New Mexicans tackle vaccine distribution, as some say Texas holds the answer to getting vaccinated now

Mike Smith
Carlsbad Current-Argus

John McCall said the over two-hour wait to receive a second dose of a COVID-19 vaccine at a hub in Amarillo, Texas -- though lengthy -- was efficient.

"It's very efficient. They got a large auditorium and probably got a couple hundred of chairs in it, and they bring you through the line and you go sit down and fill out the paperwork," said McCall, 71 of Pampa, Texas of his early January visit to the hub.

While waiting his turn, McCall said he and his wife struck up a conversation with "two gentlemen from New Mexico.'

"They had driven five hours to get to Amarillo," he said, the two men guided there by relatives who live in Texas. 

McCall attributed the long wait and long lines at the hub to a growing comfort and popularity with the available COVID-19 vaccines. He waited only about an hour for his first dose after making an appointment to receive it.

McCall was eligible to receive a vaccination in Texas, where the state is in its Phase 1 rollout. Persons eligible to receive the vaccine at this time are frontline and essential workers as well as vulnerable populations, according to the Texas Department of State Health Services.

More:City of Carlsbad update: Check out the new vaccine dashboard

More:Wait your turn or take a trip to Texas? Equitable vaccine distribution is everyone's responsibility

But reports of New Mexicans taking advantage of easy access to the vaccinations in Texas are growing.

"The vaccine shipped to Texas is for vaccinating people who spend a significant amount of time in Texas," said Lara M. Anton, press officer for the Texas Department of State Health Services.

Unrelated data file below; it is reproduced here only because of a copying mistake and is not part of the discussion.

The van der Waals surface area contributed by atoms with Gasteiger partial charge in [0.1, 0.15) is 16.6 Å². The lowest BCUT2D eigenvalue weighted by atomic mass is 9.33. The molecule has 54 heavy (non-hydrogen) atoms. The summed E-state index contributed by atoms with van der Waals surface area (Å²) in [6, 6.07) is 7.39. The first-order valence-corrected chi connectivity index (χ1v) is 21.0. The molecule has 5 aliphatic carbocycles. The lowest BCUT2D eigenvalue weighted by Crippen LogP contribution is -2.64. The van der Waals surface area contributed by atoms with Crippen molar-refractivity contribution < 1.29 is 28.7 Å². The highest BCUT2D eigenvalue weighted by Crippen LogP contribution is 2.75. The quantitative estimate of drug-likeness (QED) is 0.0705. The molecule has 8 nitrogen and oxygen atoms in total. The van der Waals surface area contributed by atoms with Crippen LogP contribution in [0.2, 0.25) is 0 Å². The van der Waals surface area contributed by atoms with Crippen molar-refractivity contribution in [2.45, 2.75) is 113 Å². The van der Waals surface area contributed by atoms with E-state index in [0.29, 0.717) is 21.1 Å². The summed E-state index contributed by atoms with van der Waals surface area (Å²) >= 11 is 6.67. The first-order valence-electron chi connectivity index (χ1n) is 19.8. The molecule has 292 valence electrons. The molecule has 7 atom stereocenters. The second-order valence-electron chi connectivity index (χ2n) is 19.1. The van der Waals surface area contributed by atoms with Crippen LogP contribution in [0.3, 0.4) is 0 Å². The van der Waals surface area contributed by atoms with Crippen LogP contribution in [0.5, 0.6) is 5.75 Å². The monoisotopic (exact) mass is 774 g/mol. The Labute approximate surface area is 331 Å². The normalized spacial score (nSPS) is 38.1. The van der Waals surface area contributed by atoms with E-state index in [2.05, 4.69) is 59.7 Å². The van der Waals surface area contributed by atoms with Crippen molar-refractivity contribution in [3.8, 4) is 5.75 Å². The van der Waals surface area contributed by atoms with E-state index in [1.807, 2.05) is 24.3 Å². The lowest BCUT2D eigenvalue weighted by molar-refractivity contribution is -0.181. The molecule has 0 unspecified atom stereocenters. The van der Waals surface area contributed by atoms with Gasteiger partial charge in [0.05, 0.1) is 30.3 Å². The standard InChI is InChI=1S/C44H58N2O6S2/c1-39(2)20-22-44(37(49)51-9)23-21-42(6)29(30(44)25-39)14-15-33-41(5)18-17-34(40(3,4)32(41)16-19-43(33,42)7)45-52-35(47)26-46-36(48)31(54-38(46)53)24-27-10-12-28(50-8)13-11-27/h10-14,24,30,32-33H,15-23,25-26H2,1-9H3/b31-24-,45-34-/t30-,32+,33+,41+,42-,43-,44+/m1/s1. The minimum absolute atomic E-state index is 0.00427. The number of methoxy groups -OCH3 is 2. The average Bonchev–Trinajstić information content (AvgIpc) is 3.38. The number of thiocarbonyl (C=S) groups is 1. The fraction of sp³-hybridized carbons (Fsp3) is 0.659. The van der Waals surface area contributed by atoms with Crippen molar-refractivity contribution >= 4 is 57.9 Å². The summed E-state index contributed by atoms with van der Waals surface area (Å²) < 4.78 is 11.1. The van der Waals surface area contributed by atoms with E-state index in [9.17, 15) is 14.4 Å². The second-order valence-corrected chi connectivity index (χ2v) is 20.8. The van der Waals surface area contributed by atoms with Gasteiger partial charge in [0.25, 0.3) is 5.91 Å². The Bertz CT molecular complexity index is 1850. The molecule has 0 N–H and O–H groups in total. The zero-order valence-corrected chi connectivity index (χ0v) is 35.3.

The department did not respond to further questions about the number of incidents of New Mexicans receiving vaccinations in the Lone Star State.

"In the panhandle of Texas, you just go get a shot," McCall said, noting that some clinics require a reservation.

"Here in Amarillo at the hub, no, you just show up and that's one reason that people out of New Mexico are coming over. They can just come over and get in line," he said.

McCall said he doesn't have much of a problem with New Mexicans crossing the border for access to the vaccine.

"I think personally many places have made it complicated and it doesn't need to be," he said. "I have no animosity with those guys from Santa Fe who came to get shots. No."

It's a sentiment that Eddy County District 2 Commission Jon Henry shared in a statement last week, as Eddy County officials raised concerns over the number of COVID-19 vaccinations available to residents following a New Mexico Department of Health report that the number of vaccinations issued to residents was among the lowest in the state.

Eddy County was 26th among New Mexico's 33 counties when it came to administering vaccine doses per 100 residents. 

Presbyterian Healthcare Services Medical Director Dr. Denise Gonzales acknowledged in a press briefing by hospital leaders from Albuquerque and Santa Fe Monday that some New Mexico residents are obtaining vaccinations by crossing state lines into Texas but defended New Mexico’s rollout.

“We are collaborating closely with NMDOH,” she said. “We are following the phases … and we are doing it in an equitable way.”

“The number of doses administered in Eddy County is disproportionate to the number of citizens in the County compared to other counties across the State. Eddy County is the 11th most populous county in the State,” a news release from Eddy County stated. 

County medical providers like Carlsbad Medical Center (CMC) and Artesia General Hospital (AGH) lacked vaccines, the release indicated.

A sign at Artesia General Hospital reminds people to wash their hands on Feb. 4, 2021. Eddy County officials expressed concern over the availability of COVID-19 vaccines at Artesia General Hospital and Carlsbad Medical Center.

"Our provider team has been stretched for months to consistently deliver safe, quality care in the midst of the pandemic. Vaccination of our providers is ongoing as we receive more doses from the state. The vaccine is an important protection tool so we can sustain our healthcare workforce," said Melissa Suggs, CMC spokesperson.